Metastasectomy for Synchronous Solitary Non-Small Cell Lung Cancer Metastases

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Abstract

Background

Surgical treatment of patients with limited metastatic lesions from non-small cell lung cancer (NSCLC) remains controversial; however, reports suggest that a subset of patients may benefit from complete resection including metastasectomy.

Methods

Between 1997 and 2009, 99 patients underwent complete solitary synchronous NSCLC metastasis resection in a single center. Only patients who met the potentially curative operation criteria (ie, primary NSCLC and metastasis resection of a solitary pulmonary or solitary extrapulmonary metastases) were included for retrospective analyses within this study.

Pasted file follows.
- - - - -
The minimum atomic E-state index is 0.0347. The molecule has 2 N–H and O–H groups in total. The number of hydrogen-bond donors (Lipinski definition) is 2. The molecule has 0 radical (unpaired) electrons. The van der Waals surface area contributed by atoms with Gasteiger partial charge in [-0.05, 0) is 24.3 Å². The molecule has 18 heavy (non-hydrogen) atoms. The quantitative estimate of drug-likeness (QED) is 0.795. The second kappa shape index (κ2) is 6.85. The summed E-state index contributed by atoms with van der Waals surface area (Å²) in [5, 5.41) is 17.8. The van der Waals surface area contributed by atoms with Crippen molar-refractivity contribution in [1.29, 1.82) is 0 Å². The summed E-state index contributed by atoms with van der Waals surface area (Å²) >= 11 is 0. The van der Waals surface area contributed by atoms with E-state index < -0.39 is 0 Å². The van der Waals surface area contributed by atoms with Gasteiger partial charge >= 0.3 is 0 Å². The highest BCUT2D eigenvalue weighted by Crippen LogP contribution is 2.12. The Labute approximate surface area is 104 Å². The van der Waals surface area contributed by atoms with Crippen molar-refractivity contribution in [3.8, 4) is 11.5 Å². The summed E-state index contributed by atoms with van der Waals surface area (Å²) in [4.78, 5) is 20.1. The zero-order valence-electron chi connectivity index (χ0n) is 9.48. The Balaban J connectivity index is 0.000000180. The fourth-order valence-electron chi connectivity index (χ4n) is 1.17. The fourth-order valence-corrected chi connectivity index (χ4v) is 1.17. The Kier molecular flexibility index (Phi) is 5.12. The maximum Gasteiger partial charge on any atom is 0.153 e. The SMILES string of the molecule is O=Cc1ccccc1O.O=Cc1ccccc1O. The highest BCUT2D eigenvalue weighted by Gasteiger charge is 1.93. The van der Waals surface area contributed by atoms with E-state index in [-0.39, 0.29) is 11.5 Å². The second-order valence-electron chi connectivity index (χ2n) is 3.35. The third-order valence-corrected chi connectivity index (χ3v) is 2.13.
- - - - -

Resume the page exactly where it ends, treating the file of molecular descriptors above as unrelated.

Results

The overall 5-year survival rate was 38%. A significantly longer survival was observed in patients without mediastinal (N2 or N3) lymph node involvement (median, 50.0 months) compared with patients who had mediastinal lymph node metastases (median, 19.0 months survival; p = 0.015). In patients with a solitary metastasis in the ipsilateral (not ipsilobar) or contralateral lung, we observed a 5-year survival rate of 48.5%, whereas the rate was 23.6% in patients with extrapulmonary metastases (p = 0.006). In univariate analysis, a trend for a more favorable long-term survival rate was observed for patients with a histologic grade of G1 or G2 versus G3 primary NSCLC (p = 0.058).

Conclusions

We conclude that metastasectomy for synchronous oligometastatic disease in NSCLC can be performed in selected patients. It appears reasonable that such patients should be considered as surgical candidates if mediastinal lymph node involvement is excluded.

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